This week's grammar in 2nd grade:
"what do you want to be?" "what do you want to do?" the key words are "want" and "do". please don't forget the little tiny "to" as it makes all the difference.
been thinking about that question this past week. what is it that i want to do? what is it that i wanted to accomplish while here? it's nearing a year; people are coming and going. they're starting something new and i am staying here another year. so what happens when i'm done? what do i want to be when i grow up? funny question, i know. at my age i should know right? it should be clear and yet it was only clear when i was young. i wanted to be an archaeologist since i was 12. oh yes, i also wanted to be a movie director. those are the only two i remember clearly wanting. i went for the first one because i lack any three dimensional creativity.
so i did that. i was one. it was great. chose another path, walking a new road. what do i want to be when i grow up?
usually this type of thinking would depress me just slightly. sometimes greatly. but right now, i'm ok. here. right now. i am ok. i feel that i am doing what i want. i am achieving what i came to achieve. and i'm also finding all sorts of gems i never forethought.
mostly--they're my students.
yesterday in the 1st grade class we were playing a game i haven't tried until now called "whispers". i whisper a sentence to a student in the back of a row and it gets passed along to the front through whispers and the student at the front writes it on the board. worked well with the 3rd graders but created a bit of confusion in the 1st grade class. After the first round i was asking the kids to switch--front students to the back and rest move up. One kid, Kaito, a hillarious little menace who flat out told me a month ago that he doesn't like English (but at least he likes me), was trying to get his friend to move to the back as i had instructed. I think he just wanted to be in the front. So i came up to sort out the confusion and Kaito looks at me and says in English while pointing at his friend, "Technical foul. What's the penalty?"
I had to laugh and out loud, and then i pointed at the friend and in a serious voice told him that the penalty is to go to the back. Kaito agreed. And that's a gem.
In 3rd grade class today, i said "Stand up" and one of the girls sang it Eminem style, "please stand up, please stand up" and so i joined in with the hand gestures. made her laugh. after class it was, "Elina sensei...Eminem? like?" he he. yeah. i guess i did at one point. and then she sang a bit of, "My name is...My name is..." and "chikachika" is in my head still.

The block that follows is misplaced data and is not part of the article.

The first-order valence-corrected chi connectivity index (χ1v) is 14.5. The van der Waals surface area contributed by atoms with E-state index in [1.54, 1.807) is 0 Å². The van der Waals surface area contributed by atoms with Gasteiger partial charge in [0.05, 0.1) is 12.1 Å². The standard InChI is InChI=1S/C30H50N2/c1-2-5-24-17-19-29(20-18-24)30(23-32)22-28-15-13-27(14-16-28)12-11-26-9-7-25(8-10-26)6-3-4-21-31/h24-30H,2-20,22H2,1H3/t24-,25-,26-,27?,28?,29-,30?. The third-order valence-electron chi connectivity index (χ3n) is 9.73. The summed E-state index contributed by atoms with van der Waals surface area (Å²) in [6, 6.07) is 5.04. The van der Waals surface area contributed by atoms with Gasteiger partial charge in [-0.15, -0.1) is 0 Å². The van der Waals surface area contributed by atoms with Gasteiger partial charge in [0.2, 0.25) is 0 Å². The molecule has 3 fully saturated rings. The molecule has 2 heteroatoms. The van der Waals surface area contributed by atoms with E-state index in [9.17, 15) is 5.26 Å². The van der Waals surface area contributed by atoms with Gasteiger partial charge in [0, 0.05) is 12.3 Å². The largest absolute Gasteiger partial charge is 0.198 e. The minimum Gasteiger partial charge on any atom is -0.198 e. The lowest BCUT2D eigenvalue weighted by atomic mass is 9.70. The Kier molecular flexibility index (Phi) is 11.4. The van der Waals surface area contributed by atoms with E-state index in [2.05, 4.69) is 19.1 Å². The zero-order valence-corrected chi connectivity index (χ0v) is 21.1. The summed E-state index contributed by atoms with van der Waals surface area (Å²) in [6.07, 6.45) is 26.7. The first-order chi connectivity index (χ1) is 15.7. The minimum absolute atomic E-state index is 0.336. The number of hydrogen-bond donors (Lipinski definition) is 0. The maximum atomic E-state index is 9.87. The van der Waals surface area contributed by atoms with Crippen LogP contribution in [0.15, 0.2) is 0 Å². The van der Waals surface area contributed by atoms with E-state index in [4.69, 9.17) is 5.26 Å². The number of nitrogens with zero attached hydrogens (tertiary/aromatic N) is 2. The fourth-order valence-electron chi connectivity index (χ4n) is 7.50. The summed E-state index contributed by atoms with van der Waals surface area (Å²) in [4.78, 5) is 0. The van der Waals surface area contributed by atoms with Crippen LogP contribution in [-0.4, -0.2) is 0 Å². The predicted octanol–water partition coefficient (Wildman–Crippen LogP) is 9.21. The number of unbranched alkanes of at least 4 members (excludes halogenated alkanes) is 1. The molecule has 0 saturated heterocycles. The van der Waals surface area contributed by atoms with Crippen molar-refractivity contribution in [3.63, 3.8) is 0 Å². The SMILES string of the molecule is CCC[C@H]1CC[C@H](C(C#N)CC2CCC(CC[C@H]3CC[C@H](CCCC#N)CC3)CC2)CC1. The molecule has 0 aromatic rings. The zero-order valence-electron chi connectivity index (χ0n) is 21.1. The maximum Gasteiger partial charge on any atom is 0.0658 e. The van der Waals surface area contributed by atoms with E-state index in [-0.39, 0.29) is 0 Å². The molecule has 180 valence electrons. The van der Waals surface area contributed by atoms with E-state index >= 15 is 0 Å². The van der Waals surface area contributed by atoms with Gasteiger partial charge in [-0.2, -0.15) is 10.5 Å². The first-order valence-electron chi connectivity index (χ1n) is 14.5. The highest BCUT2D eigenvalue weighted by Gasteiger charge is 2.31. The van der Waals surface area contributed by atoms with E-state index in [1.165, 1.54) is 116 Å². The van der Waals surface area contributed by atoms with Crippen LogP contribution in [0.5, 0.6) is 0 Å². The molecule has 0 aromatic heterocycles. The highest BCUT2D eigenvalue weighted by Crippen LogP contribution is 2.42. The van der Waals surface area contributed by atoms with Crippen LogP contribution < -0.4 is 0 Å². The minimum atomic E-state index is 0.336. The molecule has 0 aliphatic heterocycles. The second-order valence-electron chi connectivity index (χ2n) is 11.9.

My English Club girls were asking me on Friday whether they could have penpals from America. They are specifically wanting to correspond with teenage boys. :)
Yuu took 2nd place at the All Okinawa story contest on Monday. I was surprised but not really. The competition was tough, some of the students spoke near fluently, the one who took first place spent 10 years (of her 15) in the states. But Yuu was at his best. He had never told it as well as he told it that day, and even though i know the story by heart, i was laughing along with everyone. I was so proud of him. He's an awesome kid.
They see me in the hall and shout "hellos"; they wave goodbyes when i pull out the parking lot. They stop by my desk between classes and try to talk. A kid in the 3rd grade who is a very low student in all classes but has a warm personality stops by to "chat" every other day. And we do chat. I, with my broken Japanese, and he with his collection of random English utterances. He says, "Elina, Serina" and i say, "Tsubasa, Mikasa" (yeah i know it means "my house" in Spanish, i've seen Pulp Fiction, but it was the first thing that came to my mind when he first shouted my new nickname and he doesn't understand it, so no harm done, right?) :)
The JTE and i had a long conversation about some of the students on the ride back from the story contest. I brought up my concern with a 3rd grader in 3-1 who has grown more reluctant to participate, acts arrogantly, and draws other low achieving students to him. When he is in class and dissinclined to participate, i have 5 boys who don't participate and sometimes blatantly ignore my attempts. The JTE usually does nothing, i have to make it point to ask them to stop talking, i stop talking myself or call on them to answer a question. So during the ride, I mentioned the student to the JTE and he told me that the student lives with his mother who works all day and he is by himself until 9 or 10pm on weekdays. We talked about other students and some of family problems they might be having. How students behave at school is usually influenced by their home situation. It's true for Milwaukee, it's true for Ogimi. When i first met Tsubasa, Gabrielle warned me that he was one of her worst students. She said that his father commited suicide a year before and Tsubasa has grown more reluctant to participate and behave. Right now he is one of my favorite students and either he decided for himself or it was decided for him, but he does not associate with the other rudely rebellious 3rd grade boys, and i'm glad.
I am here for the students and some days i'm tired of being in the school but they always cheer me up.
I wrote most of the above on Wednesday. It's Saturday now and the rest will be a photo blog. Enjoy.
Yuu with his awards at the All Okinawa Story Contest on July 3rd.
July 7th was the Tanabata holiday in Okinawa. It is a Japanese holiday of wish making. Girls of different grades hung up their wishes on the tree. I wrote up a piece of paper as well.
Boys read the wish messages written by girls the day before Tanabata.
At the JET goodbye party in Onna, Julie and Anna.
and here's a link i got from Erik. It entertained Brett and I greatly Friday night.